I have set up caregiving which starts tomorrow. I ordered a Catscan to see if he might have had a stroke, it showed he hadn't. He is now on Quetiapine 25 mg. split morning and night. I was putting my stuff away in the kitchen yesterday and he said he was going to throw my junk away, he said I was pushing his stuff aside. I was on the phone with my sister after this happened to tell her what is happening with him and I had to go into a closed room as he was trying to listen to the conversation. When I came out he asked who I was talking to and why, I told him it wasn't his business, he asked me again and then he said that he was going to call the cops because of all of my junk. I can't deal with him anymore. He thinks I am trying to take over the house.

My sister lives 7 hours away by car and we have decided it is best for him to live with her and her family, she has grandkids, the place she lives at has a lot of people that can help him and give him what I am not willing to which is constant communication and to keep him engaged, I want to get away from him all the time.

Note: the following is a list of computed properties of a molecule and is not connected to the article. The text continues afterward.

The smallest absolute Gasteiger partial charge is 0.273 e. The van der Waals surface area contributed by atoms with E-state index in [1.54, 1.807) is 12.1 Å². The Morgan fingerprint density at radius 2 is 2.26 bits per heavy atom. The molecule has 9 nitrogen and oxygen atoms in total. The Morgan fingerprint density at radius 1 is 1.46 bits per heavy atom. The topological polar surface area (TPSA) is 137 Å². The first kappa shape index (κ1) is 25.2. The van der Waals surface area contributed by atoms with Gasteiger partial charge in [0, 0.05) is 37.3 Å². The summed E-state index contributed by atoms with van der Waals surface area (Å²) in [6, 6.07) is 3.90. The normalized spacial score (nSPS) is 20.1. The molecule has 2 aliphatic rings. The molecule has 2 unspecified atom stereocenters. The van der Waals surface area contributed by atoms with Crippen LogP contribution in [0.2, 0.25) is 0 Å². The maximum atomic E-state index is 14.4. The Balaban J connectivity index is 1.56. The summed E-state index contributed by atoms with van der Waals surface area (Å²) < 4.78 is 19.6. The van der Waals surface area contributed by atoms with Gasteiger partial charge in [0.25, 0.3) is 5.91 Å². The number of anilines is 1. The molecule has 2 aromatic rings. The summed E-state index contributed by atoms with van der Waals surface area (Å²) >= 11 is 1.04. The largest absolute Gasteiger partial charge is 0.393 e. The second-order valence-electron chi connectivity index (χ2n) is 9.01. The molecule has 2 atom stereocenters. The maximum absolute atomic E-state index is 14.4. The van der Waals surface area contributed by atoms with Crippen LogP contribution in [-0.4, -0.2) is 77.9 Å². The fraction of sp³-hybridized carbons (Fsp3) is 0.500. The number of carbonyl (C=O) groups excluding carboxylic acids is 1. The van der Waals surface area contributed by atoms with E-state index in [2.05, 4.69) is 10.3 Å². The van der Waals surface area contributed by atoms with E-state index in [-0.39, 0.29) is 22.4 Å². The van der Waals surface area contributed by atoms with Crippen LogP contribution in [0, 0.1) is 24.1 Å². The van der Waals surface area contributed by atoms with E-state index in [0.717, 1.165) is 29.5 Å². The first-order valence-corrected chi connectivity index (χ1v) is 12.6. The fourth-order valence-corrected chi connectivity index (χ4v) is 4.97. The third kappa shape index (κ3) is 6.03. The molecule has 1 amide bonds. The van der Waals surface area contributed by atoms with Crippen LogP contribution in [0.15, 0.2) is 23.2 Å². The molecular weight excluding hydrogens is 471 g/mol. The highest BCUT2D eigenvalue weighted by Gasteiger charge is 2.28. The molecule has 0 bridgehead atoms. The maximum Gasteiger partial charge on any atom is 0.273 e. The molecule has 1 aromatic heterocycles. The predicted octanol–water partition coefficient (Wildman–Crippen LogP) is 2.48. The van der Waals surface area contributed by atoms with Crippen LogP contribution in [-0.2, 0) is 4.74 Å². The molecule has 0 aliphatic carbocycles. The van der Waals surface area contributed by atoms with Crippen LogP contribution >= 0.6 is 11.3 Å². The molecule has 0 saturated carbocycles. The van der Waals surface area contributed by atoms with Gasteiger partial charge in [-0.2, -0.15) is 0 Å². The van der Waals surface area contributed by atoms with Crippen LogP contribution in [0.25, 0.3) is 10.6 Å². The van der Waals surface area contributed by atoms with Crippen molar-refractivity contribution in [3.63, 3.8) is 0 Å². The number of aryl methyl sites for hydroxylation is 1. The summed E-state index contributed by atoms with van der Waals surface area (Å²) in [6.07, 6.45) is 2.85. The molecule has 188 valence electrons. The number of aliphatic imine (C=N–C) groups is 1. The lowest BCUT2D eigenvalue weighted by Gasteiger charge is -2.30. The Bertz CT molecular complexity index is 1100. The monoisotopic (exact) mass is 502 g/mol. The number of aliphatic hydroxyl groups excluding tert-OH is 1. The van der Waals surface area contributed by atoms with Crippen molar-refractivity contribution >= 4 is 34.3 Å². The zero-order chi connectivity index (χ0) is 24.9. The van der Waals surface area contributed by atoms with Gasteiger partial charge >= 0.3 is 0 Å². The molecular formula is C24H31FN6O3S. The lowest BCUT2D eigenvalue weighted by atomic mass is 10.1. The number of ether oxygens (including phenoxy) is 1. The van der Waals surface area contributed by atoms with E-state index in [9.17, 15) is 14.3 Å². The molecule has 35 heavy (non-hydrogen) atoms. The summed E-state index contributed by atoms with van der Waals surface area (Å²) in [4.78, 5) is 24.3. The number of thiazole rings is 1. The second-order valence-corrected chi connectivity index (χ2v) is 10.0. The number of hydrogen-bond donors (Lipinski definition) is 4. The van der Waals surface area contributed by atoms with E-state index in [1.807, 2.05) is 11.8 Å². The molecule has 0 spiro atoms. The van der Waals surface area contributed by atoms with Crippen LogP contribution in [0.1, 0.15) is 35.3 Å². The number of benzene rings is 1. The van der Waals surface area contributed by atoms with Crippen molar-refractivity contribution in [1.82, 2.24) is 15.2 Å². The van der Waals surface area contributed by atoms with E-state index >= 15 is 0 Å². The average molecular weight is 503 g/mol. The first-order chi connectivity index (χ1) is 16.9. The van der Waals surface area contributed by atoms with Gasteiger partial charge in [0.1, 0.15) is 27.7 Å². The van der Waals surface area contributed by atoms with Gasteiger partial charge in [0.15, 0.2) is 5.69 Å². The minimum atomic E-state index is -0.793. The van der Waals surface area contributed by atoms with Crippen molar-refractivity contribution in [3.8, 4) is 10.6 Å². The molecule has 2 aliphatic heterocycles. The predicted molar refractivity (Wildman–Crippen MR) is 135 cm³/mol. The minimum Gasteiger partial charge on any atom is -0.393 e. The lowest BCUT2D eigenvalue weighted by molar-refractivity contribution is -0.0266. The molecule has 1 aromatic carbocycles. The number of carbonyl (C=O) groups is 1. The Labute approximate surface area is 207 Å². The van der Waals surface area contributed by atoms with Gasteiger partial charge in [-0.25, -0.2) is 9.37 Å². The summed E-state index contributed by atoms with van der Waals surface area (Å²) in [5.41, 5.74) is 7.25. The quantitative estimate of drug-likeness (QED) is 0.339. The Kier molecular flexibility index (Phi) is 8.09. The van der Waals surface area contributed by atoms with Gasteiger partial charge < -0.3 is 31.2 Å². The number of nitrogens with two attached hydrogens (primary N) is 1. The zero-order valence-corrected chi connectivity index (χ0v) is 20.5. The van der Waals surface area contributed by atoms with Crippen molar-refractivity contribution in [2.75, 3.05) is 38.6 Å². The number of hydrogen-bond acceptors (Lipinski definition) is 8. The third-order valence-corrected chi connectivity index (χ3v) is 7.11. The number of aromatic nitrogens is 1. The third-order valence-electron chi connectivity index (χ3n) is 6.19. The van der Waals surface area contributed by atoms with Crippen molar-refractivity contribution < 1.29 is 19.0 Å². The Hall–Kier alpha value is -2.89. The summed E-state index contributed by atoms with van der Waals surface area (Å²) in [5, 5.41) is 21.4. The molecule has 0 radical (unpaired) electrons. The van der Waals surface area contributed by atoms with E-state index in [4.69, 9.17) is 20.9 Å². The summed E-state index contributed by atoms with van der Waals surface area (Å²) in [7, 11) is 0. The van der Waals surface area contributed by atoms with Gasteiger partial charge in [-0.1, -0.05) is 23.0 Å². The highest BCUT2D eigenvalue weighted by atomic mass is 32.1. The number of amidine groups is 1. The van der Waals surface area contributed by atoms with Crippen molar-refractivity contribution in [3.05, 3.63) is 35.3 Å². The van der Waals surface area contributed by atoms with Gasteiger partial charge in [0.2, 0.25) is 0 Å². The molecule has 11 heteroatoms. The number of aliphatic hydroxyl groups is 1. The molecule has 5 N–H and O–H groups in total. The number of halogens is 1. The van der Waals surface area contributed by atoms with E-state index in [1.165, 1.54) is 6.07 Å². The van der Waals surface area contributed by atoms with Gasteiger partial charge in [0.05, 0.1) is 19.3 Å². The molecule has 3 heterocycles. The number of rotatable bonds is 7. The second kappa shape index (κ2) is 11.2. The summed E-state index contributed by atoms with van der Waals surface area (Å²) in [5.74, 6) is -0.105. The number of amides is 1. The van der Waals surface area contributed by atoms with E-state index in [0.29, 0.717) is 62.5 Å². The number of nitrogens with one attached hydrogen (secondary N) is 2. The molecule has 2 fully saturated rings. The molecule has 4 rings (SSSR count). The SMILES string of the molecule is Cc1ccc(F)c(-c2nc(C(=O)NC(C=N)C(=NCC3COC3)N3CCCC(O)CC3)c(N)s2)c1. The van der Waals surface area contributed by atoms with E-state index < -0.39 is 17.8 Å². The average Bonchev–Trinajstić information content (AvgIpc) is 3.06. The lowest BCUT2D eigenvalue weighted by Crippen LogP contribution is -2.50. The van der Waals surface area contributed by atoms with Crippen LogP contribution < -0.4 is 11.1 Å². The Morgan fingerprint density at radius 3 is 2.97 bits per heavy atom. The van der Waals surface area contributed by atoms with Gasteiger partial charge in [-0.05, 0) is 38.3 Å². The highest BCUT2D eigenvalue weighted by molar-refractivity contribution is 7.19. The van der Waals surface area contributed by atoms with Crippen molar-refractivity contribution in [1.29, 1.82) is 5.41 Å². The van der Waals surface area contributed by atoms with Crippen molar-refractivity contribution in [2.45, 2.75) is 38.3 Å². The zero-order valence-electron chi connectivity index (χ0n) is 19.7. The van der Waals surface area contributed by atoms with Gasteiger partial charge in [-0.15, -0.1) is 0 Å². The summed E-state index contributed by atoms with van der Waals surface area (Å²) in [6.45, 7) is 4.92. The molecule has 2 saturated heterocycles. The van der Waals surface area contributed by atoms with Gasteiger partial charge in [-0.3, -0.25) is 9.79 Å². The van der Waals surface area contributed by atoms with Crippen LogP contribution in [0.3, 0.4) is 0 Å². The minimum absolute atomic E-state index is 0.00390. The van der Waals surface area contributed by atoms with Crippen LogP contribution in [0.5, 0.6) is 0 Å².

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He's anxious about your hardships but his mental state and inability to process your moving into his house is miserable for both of you. If he has resources get some good in-home or assisted-living care. If he doesn't have money maybe a Medicaid Community Waiver of some sort would help. I hope you have POA so you can address this with medical and financial people. If he lives long enough - say beyond private-pay/Assisted Living status to SNF status he must spend all resources toward his care, assuming he has no spouse to support. He needs help this year rather than 5 years down the road, so the 5 year rules won't be of any help in his situation. Think about keeping him safe and yourself sane. You can't reverse old age, mental decline, or the fact that he will perseverate or obsess on you. It sounds like he's already making you the focus of his remaining mental abilities.